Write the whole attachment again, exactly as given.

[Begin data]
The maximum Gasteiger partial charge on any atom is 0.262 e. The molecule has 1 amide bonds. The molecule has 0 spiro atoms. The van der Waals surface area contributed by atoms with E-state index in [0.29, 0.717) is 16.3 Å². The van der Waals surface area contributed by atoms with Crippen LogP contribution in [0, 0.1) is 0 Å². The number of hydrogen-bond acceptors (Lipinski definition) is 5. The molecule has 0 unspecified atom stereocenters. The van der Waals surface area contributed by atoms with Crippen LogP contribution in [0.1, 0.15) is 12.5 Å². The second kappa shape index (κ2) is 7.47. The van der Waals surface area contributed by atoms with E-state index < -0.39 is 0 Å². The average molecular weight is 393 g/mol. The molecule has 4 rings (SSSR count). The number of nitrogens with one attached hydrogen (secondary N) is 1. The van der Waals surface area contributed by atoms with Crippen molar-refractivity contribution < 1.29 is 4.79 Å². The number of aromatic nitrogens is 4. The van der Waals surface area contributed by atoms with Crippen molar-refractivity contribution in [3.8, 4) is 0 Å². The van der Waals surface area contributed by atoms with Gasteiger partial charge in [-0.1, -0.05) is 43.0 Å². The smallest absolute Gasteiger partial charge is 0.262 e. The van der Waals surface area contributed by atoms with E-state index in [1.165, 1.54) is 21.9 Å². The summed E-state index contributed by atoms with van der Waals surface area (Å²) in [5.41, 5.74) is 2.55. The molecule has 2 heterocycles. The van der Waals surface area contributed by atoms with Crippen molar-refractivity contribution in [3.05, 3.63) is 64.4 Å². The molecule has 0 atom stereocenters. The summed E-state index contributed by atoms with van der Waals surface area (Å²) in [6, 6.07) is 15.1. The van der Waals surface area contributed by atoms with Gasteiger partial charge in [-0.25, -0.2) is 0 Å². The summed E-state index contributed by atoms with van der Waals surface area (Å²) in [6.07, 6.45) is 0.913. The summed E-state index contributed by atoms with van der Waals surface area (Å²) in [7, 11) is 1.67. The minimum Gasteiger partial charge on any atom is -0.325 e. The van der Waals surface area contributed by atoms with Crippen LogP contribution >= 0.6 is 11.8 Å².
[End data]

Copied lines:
The maximum Gasteiger partial charge on any atom is 0.262 e. The molecule has 1 amide bonds. The molecule has 0 spiro atoms. The van der Waals surface area contributed by atoms with E-state index in [0.29, 0.717) is 16.3 Å². The van der Waals surface area contributed by atoms with Crippen LogP contribution in [0, 0.1) is 0 Å². The number of hydrogen-bond acceptors (Lipinski definition) is 5. The molecule has 0 unspecified atom stereocenters. The van der Waals surface area contributed by atoms with Crippen LogP contribution in [0.1, 0.15) is 12.5 Å². The second kappa shape index (κ2) is 7.47. The van der Waals surface area contributed by atoms with E-state index < -0.39 is 0 Å². The average molecular weight is 393 g/mol. The molecule has 4 rings (SSSR count). The number of nitrogens with one attached hydrogen (secondary N) is 1. The van der Waals surface area contributed by atoms with Crippen molar-refractivity contribution < 1.29 is 4.79 Å². The number of aromatic nitrogens is 4. The van der Waals surface area contributed by atoms with Crippen molar-refractivity contribution in [3.8, 4) is 0 Å². The van der Waals surface area contributed by atoms with Gasteiger partial charge in [-0.1, -0.05) is 43.0 Å². The smallest absolute Gasteiger partial charge is 0.262 e. The van der Waals surface area contributed by atoms with E-state index in [1.165, 1.54) is 21.9 Å². The summed E-state index contributed by atoms with van der Waals surface area (Å²) in [5.41, 5.74) is 2.55. The molecule has 2 heterocycles. The van der Waals surface area contributed by atoms with Crippen molar-refractivity contribution in [3.05, 3.63) is 64.4 Å². The molecule has 0 atom stereocenters. The summed E-state index contributed by atoms with van der Waals surface area (Å²) in [6, 6.07) is 15.1. The van der Waals surface area contributed by atoms with Gasteiger partial charge in [-0.25, -0.2) is 0 Å². The summed E-state index contributed by atoms with van der Waals surface area (Å²) in [6.07, 6.45) is 0.913. The summed E-state index contributed by atoms with van der Waals surface area (Å²) in [7, 11) is 1.67. The minimum Gasteiger partial charge on any atom is -0.325 e. The van der Waals surface area contributed by atoms with Crippen LogP contribution >= 0.6 is 11.8 Å².